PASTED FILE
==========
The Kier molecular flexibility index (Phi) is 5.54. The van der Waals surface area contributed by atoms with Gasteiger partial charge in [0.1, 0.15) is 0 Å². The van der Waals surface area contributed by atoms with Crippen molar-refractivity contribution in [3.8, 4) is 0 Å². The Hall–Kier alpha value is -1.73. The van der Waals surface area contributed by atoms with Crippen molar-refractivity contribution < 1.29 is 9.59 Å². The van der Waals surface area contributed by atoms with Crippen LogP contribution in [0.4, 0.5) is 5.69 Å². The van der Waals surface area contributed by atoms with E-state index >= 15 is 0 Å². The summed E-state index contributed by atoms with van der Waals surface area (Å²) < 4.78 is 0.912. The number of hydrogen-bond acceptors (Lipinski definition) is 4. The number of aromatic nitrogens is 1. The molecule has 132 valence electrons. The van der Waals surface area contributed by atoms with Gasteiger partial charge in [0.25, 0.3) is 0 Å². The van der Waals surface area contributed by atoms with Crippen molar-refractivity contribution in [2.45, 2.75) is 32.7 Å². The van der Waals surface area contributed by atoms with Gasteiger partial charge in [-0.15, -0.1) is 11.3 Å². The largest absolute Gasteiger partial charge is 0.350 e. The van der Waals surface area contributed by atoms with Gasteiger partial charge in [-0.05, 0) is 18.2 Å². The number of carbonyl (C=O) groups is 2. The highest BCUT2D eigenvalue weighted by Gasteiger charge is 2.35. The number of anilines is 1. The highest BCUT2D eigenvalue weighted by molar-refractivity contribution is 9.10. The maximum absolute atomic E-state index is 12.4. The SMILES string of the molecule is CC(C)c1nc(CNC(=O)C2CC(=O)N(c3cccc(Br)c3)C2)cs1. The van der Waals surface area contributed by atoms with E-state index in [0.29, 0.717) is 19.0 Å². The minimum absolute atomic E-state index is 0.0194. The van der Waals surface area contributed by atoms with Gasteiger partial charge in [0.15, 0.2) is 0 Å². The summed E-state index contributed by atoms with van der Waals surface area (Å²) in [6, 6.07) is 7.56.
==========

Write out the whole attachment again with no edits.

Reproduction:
The Kier molecular flexibility index (Phi) is 5.54. The van der Waals surface area contributed by atoms with Gasteiger partial charge in [0.1, 0.15) is 0 Å². The van der Waals surface area contributed by atoms with Crippen molar-refractivity contribution in [3.8, 4) is 0 Å². The Hall–Kier alpha value is -1.73. The van der Waals surface area contributed by atoms with Crippen molar-refractivity contribution < 1.29 is 9.59 Å². The van der Waals surface area contributed by atoms with Crippen LogP contribution in [0.4, 0.5) is 5.69 Å². The van der Waals surface area contributed by atoms with E-state index >= 15 is 0 Å². The summed E-state index contributed by atoms with van der Waals surface area (Å²) < 4.78 is 0.912. The number of hydrogen-bond acceptors (Lipinski definition) is 4. The number of aromatic nitrogens is 1. The molecule has 132 valence electrons. The van der Waals surface area contributed by atoms with Gasteiger partial charge in [0.25, 0.3) is 0 Å². The van der Waals surface area contributed by atoms with Crippen molar-refractivity contribution in [2.45, 2.75) is 32.7 Å². The van der Waals surface area contributed by atoms with Gasteiger partial charge in [-0.15, -0.1) is 11.3 Å². The largest absolute Gasteiger partial charge is 0.350 e. The van der Waals surface area contributed by atoms with Gasteiger partial charge in [-0.05, 0) is 18.2 Å². The number of carbonyl (C=O) groups is 2. The highest BCUT2D eigenvalue weighted by Gasteiger charge is 2.35. The number of anilines is 1. The highest BCUT2D eigenvalue weighted by molar-refractivity contribution is 9.10. The maximum absolute atomic E-state index is 12.4. The SMILES string of the molecule is CC(C)c1nc(CNC(=O)C2CC(=O)N(c3cccc(Br)c3)C2)cs1. The van der Waals surface area contributed by atoms with E-state index in [0.29, 0.717) is 19.0 Å². The minimum absolute atomic E-state index is 0.0194. The van der Waals surface area contributed by atoms with Gasteiger partial charge in [0.15, 0.2) is 0 Å². The summed E-state index contributed by atoms with van der Waals surface area (Å²) in [6, 6.07) is 7.56.